Bowers to lead University Honors Program

J.D. Bowers

J.D. Bowers

J.D. Bowers believes he has found the perfect position to capitalize on his diverse teaching, administrative and service experience: associate vice provost of University Honors.

Bowers begins his new job Monday, July 1.

“University Honors has some of the most engaged and rigorous academic offerings, exciting programming and sustained student, faculty, staff and alumni outreach of any unit on campus,” Bowers says. “I can hardly wait to get started.”

He takes over the post confident that his predecessors laid the foundations of an exceptional program, knowing that he is joining an experienced and skilled staff, and excited to begin working with the many different program partners.

“The University Honors program engages so many different constituencies within the university,” Bowers stated, “that it takes dozens of supportive partners to make it all work.”

Bowers calls himself fortunate to be stepping into the program at a time when it has already had great success, with a strategic plan in place and an ongoing commitment from the university to further enhance and strengthen the program.

“University Honors fits with the current and future directions of the institution and it is well-aligned with President Baker’s announced imperatives to become the premier undergraduate institution in the Midwest,” he says. “It makes it that much more exciting to be a part of the program.”

Bowers, who most recently served as the associate vice provost for Teacher Certification, is also an associate professor of history and director of the Genocide and Human Rights Institute.

He is no stranger to the University Honors program, however.

In his 12 years at NIU, he has taught multiple honors seminars (on topics drawn from his research on genocide and the role of the United States in the Middle East), more than a dozen mini-sections, served as a capstone adviser for several student projects and, most recently, led one of two University Honors-dedicated study abroad programs.

NIU Honors students study in Founders Memorial Library.

NIU Honors students study in Founders Memorial Library.

These experiences have shaped his list of priorities for the program:

  • stellar course enrichment experiences;
  • a more global approach (through study abroad and global internship opportunities);
  • developing a cohort of a dedicated University Honors faculty; and
  • providing a richer, more diverse and social justice-oriented series of programs.

He also seeks to diversify the program enrollment and ensure that the many different populations of NIU students find University Honors to be a welcoming and engaging program – from married students to transfer students to students from historically under-represented populations. “These are just a few of the ideas that the staff will be working on,” he says. “But there is much more to come.”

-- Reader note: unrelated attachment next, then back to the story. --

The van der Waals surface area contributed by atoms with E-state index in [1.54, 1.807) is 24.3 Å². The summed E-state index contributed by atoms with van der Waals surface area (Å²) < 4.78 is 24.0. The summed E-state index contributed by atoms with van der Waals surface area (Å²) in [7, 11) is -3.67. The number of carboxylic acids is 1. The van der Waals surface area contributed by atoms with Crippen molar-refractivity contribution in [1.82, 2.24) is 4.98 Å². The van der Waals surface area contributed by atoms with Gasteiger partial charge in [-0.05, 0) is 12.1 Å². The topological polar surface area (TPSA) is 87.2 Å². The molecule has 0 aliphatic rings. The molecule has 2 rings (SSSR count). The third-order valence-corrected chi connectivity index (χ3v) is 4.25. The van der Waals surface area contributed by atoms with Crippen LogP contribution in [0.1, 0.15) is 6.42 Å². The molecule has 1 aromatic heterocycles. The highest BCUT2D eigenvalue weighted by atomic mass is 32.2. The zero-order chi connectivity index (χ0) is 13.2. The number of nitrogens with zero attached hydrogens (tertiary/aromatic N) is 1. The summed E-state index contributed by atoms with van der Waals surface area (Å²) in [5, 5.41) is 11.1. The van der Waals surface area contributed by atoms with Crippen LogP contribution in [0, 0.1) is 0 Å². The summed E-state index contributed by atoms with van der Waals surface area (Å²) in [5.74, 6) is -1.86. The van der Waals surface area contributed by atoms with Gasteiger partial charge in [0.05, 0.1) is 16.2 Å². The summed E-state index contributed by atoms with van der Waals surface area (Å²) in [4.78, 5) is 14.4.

It is an ambitious agenda, Vice Provost Anne Birberick says, but one that Bowers is capable of taking on.

“J.D. Bowers has a deep commitment to the University Honors program, and that commitment, combined with his strong organizational skills, will ensure that the program continues to be successful,” Birberick says. “He brings passion, commitment and a strong administrative background to the position.”

Leading the University Honors Program is the latest step in his NIU career that began in 2002.

Bowers earned his doctoral degree from Indiana University and spent nine years as the director of Secondary Teacher Certification in the Department of History along with teaching a full load of history courses. Prior to arriving at NIU, he taught history at Punahou School in Honolulu and at the Maderia School, an all-girls boarding school in the Washington, D.C., metro area.

Phi Beta Delta medallionBowers has been the recipient of multiple teaching awards and fellowships, including a Fulbright, the Excellence in Undergraduate Teaching Award, the International Educator of the Year Award and the Phi Beta Delta International Honor Society’s Outstanding International Faculty Member award.

He also received top honors for teaching and scholarship while he was a graduate student. His scholarly interests include the study of genocide and human rights, religion and the issues of colonialism and imperialism, including the role of the United States in world history.

Despite the demands of administration, he continues to teach and has an active and ongoing research and publication agenda.

“It is important to me to be an active participant in all facets of the academy and faculty roles,” says Bowers, who has even trekked along on NIU Alumni Association travel programs, serving as the faculty guide during the trip to Turkey in 2011.

Deborah Pierce, who has worked closely with Bowers over the past decade, says she believes Bowers is a superb choice for the position. She expects to work closely with the professor she calls “an expert and committed internationalist.”

“With his experience and research, he is well-suited to provide the leadership for the program,” Pierce says. “Our collaborative and vibrant international programs will grow even stronger through his contributions.”

Bowers likewise sees great things ahead for the program.

“University Honors is clearly at a juncture where we can do even greater things,” he says. “I’m really looking forward to the challenges and the complexity of the work required to make the program a model of academic and engaged learning here at NIU and throughout the nation.”

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